My Basketball-Mitzvah

November, 2008.

On Blaine Street, not far from Linwood, sits the old Mishkan Yisroel Synagogue, sometimes also spelled "Miskin Israel" or "Mishgan Israel."

It is tradition to give a more familiar name to small synagogues like this, usually after the street where they were located. Hence, Blain Shul. The Yiddish word "shul" translates to "school," which is a term used mostly by Orthodox Jews to describe a synagogue as a place of study. Conservative Jews generally just use the word "synagogue," while Reformed Jews use the word "temple." Shul has mostly fallen out of usage today.

I explored the Taylor Shul in a different post.

The book Harmony & Dissonance: Voices of Jewish Identity in Detroit, 1914-1967, by Sidney Bolkosky says that Mishkan Yisroel was founded at Benton & St. Antoine, but moved here to Blaine Street in 1925, with Rabbi Isaac Stollman in charge. According to some c.1912 proceedings, it seems as though their first building was shared with or leased from the Board of Education.

Of course the Jewish population of Detroit, which had been mostly concentrated on the city's west side, began migrating north of 8 Mile Road by the 1950s and this building was sold to an African-American Baptist church group. It was home to the congregation of "God's Inspirational Kingdom," which closed around 2003:

The book Echoes of Detroit's Jewish Communities: A History, by Irwin Cohen notes that the new Mishkan Israel was built on Nine Mile Road in the suburb of Oak Park in 1958. After the 1967 Riot the migration had turned into a full-fledged exodus, just like when Moses parted the Red Sea.

In a strange column by Danny Raskin in the Detroit Jewish News, August 12, 2010, I dug up a very interesting tidbit. It seems that one last final act of abandonment of this neighborhood came not long after I visited this holy sanctuary. The cornerstones (seen three photos above) were chiseled out recently, and now repose under a tree near the parking lot of Adat Shalom Synagogue in Farmington Hills.

Marvin Yagoda, owner of the famous Marvin's Marvelous Mechanical Museum (also in Farmington Hills) had them chiseled out and brought to Adat Shalom. The article states that should the Jewish Historical Society ever move from the Jewish Community Center in the suburb of West Bloomfield, the cornerstones are among the items to be displayed in it.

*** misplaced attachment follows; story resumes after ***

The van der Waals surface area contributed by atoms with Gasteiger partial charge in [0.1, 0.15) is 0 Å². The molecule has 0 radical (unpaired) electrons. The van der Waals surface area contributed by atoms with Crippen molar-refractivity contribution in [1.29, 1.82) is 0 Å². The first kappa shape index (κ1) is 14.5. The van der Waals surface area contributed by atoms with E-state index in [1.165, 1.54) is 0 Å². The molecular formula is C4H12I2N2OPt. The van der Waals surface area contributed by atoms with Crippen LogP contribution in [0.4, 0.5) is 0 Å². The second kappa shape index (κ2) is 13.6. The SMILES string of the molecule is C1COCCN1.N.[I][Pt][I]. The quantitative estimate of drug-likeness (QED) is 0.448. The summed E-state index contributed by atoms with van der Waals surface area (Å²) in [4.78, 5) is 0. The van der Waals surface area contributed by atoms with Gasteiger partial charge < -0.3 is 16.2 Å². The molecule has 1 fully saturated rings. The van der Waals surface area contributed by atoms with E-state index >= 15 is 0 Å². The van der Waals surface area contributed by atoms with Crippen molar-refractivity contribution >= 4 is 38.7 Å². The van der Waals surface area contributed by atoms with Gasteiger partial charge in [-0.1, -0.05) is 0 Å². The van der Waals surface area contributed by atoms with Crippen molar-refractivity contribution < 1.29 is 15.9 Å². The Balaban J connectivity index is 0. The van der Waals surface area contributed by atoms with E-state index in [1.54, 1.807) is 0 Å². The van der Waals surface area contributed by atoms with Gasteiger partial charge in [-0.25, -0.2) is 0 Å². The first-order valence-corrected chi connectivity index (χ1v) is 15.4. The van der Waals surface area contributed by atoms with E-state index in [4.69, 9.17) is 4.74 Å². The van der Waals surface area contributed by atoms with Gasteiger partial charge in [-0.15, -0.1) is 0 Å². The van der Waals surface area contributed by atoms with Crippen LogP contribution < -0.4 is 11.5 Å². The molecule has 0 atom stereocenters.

Marvin also owns Sam's Drugs in Detroit, presumably started by his father, Sam. His parents and grandparents were members of congregation Mishkan Yisroel. Though it was hard to see any hope in this area of the city—one of the worst in terms of crime and decline—the act still seems callous.

The article says that the cornerstones were taken as mementos of the Yagoda family, and blithely states that they were "cut out from the ruins," as if it were describing some war-torn area somewhere overseas, and the stones were taken to save them from further destruction during rocket attacks. The way the article reads, it seems implicit that the reader is to presume that Detroit is in a war-torn state.

One of the cornerstones is dated 1911 and was moved from the original synagogue, but this article contradicts the "Benton & St. Antoine" location mentioned earlier, saying that the original Mishkan Yisroel was founded on Hastings Street. The corner of Benton & St. Antoine no longer exists, and became part of the Brewster Homes projects. I wrote about the Brewster Projects in another post.

In any case, one of the two cornerstones came from the original building and was moved here in 1925, sort of like how Ste. Anne's Church has a cornerstone from their c.1818 building mortared in with the present one. So I suppose it is only natural that this temple's cornerstones follow the congregation to its present home.

In this next photo, a Star of David has probably been replaced by a Christian cross here:

According to his obituary in 1980, Rabbi Isaac Stollman was born in Russia in 1893, and came to Detroit in 1924, conveniently right before this building on Blaine was consecrated. Stollman also later served other posts in Detroit, as rabbi of Stoliner Synagogue, founder of Yeshiva Beth, Yehuda and founder of the Council of Orthodox Rabbis. He was the dean of Orthodox rabbis of Detroit for 40 years, and was the first president of the Religious Zionists of America. Rabbi Stollman immigrated to Israel in 1965.

Stollman published several philosophical essays on the Torah, was the author of many articles in the Yiddish and Hebrew press, and was a "noted orator" in both languages. He was 86 years old when he passed away.

Yes, that is a basketball in there. Any other questions? The Hebrews in the D do things a little differently than you're used to.

Actually this is a Christian altar left over from the God's Inspirational Kingdom congregation.

At time of writing in 2014, the Blaine Shul is in even worse shape than when these pictures were taken.

Harmony & Dissonance: Voices of Jewish Identity in Detroit, 1914-1967, by Sidney M. Bolkosky, pg. 30
Proceedings of the Board of Education, Detroit, July, 1912
Echoes of Detroit's Jewish Communities: A History, by Irwin J. Cohen, pg. 253
Detroit Jewish News, August 12, 2010, pg. 48

1 comment:

  1. The balcony area was traditionally reserved for women in a shul. The idea was to keep the men focused on the Torah. Some Orthodox Jews still follow this practice.


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